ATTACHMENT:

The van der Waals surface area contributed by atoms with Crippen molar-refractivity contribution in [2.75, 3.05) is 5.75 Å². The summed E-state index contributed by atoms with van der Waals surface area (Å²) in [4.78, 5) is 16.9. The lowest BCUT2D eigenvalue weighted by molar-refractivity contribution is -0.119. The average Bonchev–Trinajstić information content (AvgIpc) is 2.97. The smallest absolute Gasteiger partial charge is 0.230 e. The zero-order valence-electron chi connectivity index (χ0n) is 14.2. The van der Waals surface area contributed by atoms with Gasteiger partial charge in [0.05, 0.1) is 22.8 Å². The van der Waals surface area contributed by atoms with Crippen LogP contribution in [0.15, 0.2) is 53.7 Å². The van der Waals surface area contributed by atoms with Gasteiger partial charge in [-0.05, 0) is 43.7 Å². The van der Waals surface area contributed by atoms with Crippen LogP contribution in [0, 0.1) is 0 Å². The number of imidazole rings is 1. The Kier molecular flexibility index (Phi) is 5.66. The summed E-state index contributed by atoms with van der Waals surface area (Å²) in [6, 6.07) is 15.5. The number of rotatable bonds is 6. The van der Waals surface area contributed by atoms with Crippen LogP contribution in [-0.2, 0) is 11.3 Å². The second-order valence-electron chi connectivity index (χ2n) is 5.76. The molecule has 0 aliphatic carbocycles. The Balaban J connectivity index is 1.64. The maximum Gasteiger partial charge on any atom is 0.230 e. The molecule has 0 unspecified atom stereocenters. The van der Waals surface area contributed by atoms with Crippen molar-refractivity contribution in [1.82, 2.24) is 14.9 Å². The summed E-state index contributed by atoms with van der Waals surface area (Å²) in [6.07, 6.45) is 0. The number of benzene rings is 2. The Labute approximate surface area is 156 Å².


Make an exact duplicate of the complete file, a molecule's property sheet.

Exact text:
The van der Waals surface area contributed by atoms with Crippen molar-refractivity contribution in [2.75, 3.05) is 5.75 Å². The summed E-state index contributed by atoms with van der Waals surface area (Å²) in [4.78, 5) is 16.9. The lowest BCUT2D eigenvalue weighted by molar-refractivity contribution is -0.119. The average Bonchev–Trinajstić information content (AvgIpc) is 2.97. The smallest absolute Gasteiger partial charge is 0.230 e. The zero-order valence-electron chi connectivity index (χ0n) is 14.2. The van der Waals surface area contributed by atoms with Gasteiger partial charge in [0.05, 0.1) is 22.8 Å². The van der Waals surface area contributed by atoms with Crippen LogP contribution in [0.15, 0.2) is 53.7 Å². The van der Waals surface area contributed by atoms with Gasteiger partial charge in [-0.05, 0) is 43.7 Å². The van der Waals surface area contributed by atoms with Crippen LogP contribution in [0, 0.1) is 0 Å². The number of imidazole rings is 1. The Kier molecular flexibility index (Phi) is 5.66. The summed E-state index contributed by atoms with van der Waals surface area (Å²) in [6, 6.07) is 15.5. The number of rotatable bonds is 6. The van der Waals surface area contributed by atoms with Crippen LogP contribution in [-0.2, 0) is 11.3 Å². The second-order valence-electron chi connectivity index (χ2n) is 5.76. The molecule has 0 aliphatic carbocycles. The Balaban J connectivity index is 1.64. The maximum Gasteiger partial charge on any atom is 0.230 e. The molecule has 0 unspecified atom stereocenters. The van der Waals surface area contributed by atoms with Crippen molar-refractivity contribution in [1.82, 2.24) is 14.9 Å². The summed E-state index contributed by atoms with van der Waals surface area (Å²) in [6.07, 6.45) is 0. The number of benzene rings is 2. The Labute approximate surface area is 156 Å².